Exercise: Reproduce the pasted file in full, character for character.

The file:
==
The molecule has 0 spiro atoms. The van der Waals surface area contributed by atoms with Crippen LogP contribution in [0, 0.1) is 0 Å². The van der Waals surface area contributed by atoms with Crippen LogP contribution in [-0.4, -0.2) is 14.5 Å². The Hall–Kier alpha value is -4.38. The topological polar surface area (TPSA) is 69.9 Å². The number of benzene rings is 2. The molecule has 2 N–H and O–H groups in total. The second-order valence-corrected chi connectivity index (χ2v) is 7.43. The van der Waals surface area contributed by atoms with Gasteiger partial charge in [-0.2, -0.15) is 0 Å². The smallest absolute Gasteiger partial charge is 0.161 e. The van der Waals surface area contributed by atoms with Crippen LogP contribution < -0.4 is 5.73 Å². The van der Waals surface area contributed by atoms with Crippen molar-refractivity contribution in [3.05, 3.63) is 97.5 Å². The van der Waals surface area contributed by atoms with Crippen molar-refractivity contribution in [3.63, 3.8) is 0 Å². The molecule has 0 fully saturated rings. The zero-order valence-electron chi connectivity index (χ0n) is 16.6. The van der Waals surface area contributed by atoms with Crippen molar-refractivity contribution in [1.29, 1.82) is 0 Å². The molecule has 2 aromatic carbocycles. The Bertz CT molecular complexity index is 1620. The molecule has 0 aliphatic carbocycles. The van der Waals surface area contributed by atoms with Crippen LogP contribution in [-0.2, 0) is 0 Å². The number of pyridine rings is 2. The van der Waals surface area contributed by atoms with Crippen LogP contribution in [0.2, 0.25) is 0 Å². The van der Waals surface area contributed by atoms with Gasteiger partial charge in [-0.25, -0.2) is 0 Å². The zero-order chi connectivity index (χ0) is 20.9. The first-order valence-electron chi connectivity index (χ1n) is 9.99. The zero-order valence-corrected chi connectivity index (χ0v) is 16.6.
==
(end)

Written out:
The molecule has 0 spiro atoms. The van der Waals surface area contributed by atoms with Crippen LogP contribution in [0, 0.1) is 0 Å². The van der Waals surface area contributed by atoms with Crippen LogP contribution in [-0.4, -0.2) is 14.5 Å². The Hall–Kier alpha value is -4.38. The topological polar surface area (TPSA) is 69.9 Å². The number of benzene rings is 2. The molecule has 2 N–H and O–H groups in total. The second-order valence-corrected chi connectivity index (χ2v) is 7.43. The van der Waals surface area contributed by atoms with Gasteiger partial charge in [-0.2, -0.15) is 0 Å². The smallest absolute Gasteiger partial charge is 0.161 e. The van der Waals surface area contributed by atoms with Crippen LogP contribution < -0.4 is 5.73 Å². The van der Waals surface area contributed by atoms with Crippen molar-refractivity contribution in [3.05, 3.63) is 97.5 Å². The van der Waals surface area contributed by atoms with Crippen molar-refractivity contribution in [3.63, 3.8) is 0 Å². The molecule has 0 fully saturated rings. The zero-order valence-electron chi connectivity index (χ0n) is 16.6. The van der Waals surface area contributed by atoms with Crippen molar-refractivity contribution in [1.29, 1.82) is 0 Å². The molecule has 2 aromatic carbocycles. The Bertz CT molecular complexity index is 1620. The molecule has 0 aliphatic carbocycles. The van der Waals surface area contributed by atoms with Crippen LogP contribution in [-0.2, 0) is 0 Å². The number of pyridine rings is 2. The van der Waals surface area contributed by atoms with Crippen LogP contribution in [0.2, 0.25) is 0 Å². The van der Waals surface area contributed by atoms with Gasteiger partial charge in [-0.25, -0.2) is 0 Å². The zero-order chi connectivity index (χ0) is 20.9. The first-order valence-electron chi connectivity index (χ1n) is 9.99. The zero-order valence-corrected chi connectivity index (χ0v) is 16.6.